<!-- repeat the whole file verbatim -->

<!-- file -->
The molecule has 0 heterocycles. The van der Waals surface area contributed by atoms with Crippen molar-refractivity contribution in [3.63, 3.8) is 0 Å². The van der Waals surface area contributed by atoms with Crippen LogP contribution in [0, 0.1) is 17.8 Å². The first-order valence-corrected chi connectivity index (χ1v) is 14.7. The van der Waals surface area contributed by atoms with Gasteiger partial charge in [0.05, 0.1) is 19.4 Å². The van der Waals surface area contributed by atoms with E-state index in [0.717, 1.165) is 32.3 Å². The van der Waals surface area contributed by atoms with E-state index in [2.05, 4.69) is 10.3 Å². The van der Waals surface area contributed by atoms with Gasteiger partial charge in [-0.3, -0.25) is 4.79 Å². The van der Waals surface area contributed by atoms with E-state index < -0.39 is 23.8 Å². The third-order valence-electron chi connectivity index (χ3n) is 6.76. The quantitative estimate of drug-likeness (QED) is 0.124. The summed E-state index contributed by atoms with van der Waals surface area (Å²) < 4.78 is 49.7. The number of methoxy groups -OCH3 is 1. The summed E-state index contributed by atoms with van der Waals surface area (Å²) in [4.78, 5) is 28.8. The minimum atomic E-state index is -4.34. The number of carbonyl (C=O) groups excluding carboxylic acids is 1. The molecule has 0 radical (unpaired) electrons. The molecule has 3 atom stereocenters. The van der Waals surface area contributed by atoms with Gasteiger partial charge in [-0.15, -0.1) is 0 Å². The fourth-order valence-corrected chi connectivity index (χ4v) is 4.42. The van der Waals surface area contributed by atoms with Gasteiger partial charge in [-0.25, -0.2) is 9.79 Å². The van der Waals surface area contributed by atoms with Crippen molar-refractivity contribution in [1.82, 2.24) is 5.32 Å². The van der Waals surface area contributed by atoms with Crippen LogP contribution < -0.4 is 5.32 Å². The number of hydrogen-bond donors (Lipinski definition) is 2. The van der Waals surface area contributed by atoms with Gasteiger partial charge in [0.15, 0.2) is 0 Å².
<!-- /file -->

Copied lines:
The molecule has 0 heterocycles. The van der Waals surface area contributed by atoms with Crippen molar-refractivity contribution in [3.63, 3.8) is 0 Å². The van der Waals surface area contributed by atoms with Crippen LogP contribution in [0, 0.1) is 17.8 Å². The first-order valence-corrected chi connectivity index (χ1v) is 14.7. The van der Waals surface area contributed by atoms with Gasteiger partial charge in [0.05, 0.1) is 19.4 Å². The van der Waals surface area contributed by atoms with E-state index in [0.717, 1.165) is 32.3 Å². The van der Waals surface area contributed by atoms with E-state index in [2.05, 4.69) is 10.3 Å². The van der Waals surface area contributed by atoms with Gasteiger partial charge in [-0.3, -0.25) is 4.79 Å². The van der Waals surface area contributed by atoms with E-state index < -0.39 is 23.8 Å². The third-order valence-electron chi connectivity index (χ3n) is 6.76. The quantitative estimate of drug-likeness (QED) is 0.124. The summed E-state index contributed by atoms with van der Waals surface area (Å²) < 4.78 is 49.7. The number of methoxy groups -OCH3 is 1. The summed E-state index contributed by atoms with van der Waals surface area (Å²) in [4.78, 5) is 28.8. The minimum atomic E-state index is -4.34. The number of carbonyl (C=O) groups excluding carboxylic acids is 1. The molecule has 0 radical (unpaired) electrons. The molecule has 3 atom stereocenters. The van der Waals surface area contributed by atoms with Gasteiger partial charge in [-0.15, -0.1) is 0 Å². The fourth-order valence-corrected chi connectivity index (χ4v) is 4.42. The van der Waals surface area contributed by atoms with Gasteiger partial charge in [-0.25, -0.2) is 9.79 Å². The van der Waals surface area contributed by atoms with Crippen molar-refractivity contribution in [1.82, 2.24) is 5.32 Å². The van der Waals surface area contributed by atoms with Crippen LogP contribution < -0.4 is 5.32 Å². The number of hydrogen-bond donors (Lipinski definition) is 2. The van der Waals surface area contributed by atoms with Gasteiger partial charge in [0.15, 0.2) is 0 Å².